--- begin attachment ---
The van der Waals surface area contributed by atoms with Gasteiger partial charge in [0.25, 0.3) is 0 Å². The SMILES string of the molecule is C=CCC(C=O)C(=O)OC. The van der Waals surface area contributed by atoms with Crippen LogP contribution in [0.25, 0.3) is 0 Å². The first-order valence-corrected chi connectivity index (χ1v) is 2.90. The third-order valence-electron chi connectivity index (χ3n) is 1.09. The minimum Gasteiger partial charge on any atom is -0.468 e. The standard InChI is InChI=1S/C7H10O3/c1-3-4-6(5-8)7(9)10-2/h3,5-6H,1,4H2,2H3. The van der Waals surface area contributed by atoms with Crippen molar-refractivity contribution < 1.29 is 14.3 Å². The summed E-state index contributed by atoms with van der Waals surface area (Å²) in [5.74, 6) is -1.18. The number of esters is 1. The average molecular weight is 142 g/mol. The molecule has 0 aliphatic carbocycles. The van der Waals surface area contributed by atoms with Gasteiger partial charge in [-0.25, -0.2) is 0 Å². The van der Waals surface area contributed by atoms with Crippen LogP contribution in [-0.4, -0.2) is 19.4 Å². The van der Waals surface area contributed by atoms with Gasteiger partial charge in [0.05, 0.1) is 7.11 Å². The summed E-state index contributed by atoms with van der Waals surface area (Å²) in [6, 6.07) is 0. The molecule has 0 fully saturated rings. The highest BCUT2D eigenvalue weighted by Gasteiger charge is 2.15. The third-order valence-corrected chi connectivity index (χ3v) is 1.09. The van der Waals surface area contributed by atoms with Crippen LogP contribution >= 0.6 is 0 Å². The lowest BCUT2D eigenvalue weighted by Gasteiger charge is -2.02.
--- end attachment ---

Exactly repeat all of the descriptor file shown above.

The van der Waals surface area contributed by atoms with Gasteiger partial charge in [0.25, 0.3) is 0 Å². The SMILES string of the molecule is C=CCC(C=O)C(=O)OC. The van der Waals surface area contributed by atoms with Crippen LogP contribution in [0.25, 0.3) is 0 Å². The first-order valence-corrected chi connectivity index (χ1v) is 2.90. The third-order valence-electron chi connectivity index (χ3n) is 1.09. The minimum Gasteiger partial charge on any atom is -0.468 e. The standard InChI is InChI=1S/C7H10O3/c1-3-4-6(5-8)7(9)10-2/h3,5-6H,1,4H2,2H3. The van der Waals surface area contributed by atoms with Crippen molar-refractivity contribution < 1.29 is 14.3 Å². The summed E-state index contributed by atoms with van der Waals surface area (Å²) in [5.74, 6) is -1.18. The number of esters is 1. The average molecular weight is 142 g/mol. The molecule has 0 aliphatic carbocycles. The van der Waals surface area contributed by atoms with Gasteiger partial charge in [-0.25, -0.2) is 0 Å². The van der Waals surface area contributed by atoms with Crippen LogP contribution in [-0.4, -0.2) is 19.4 Å². The van der Waals surface area contributed by atoms with Gasteiger partial charge in [0.05, 0.1) is 7.11 Å². The summed E-state index contributed by atoms with van der Waals surface area (Å²) in [6, 6.07) is 0. The molecule has 0 fully saturated rings. The highest BCUT2D eigenvalue weighted by Gasteiger charge is 2.15. The third-order valence-corrected chi connectivity index (χ3v) is 1.09. The van der Waals surface area contributed by atoms with Crippen LogP contribution >= 0.6 is 0 Å². The lowest BCUT2D eigenvalue weighted by Gasteiger charge is -2.02.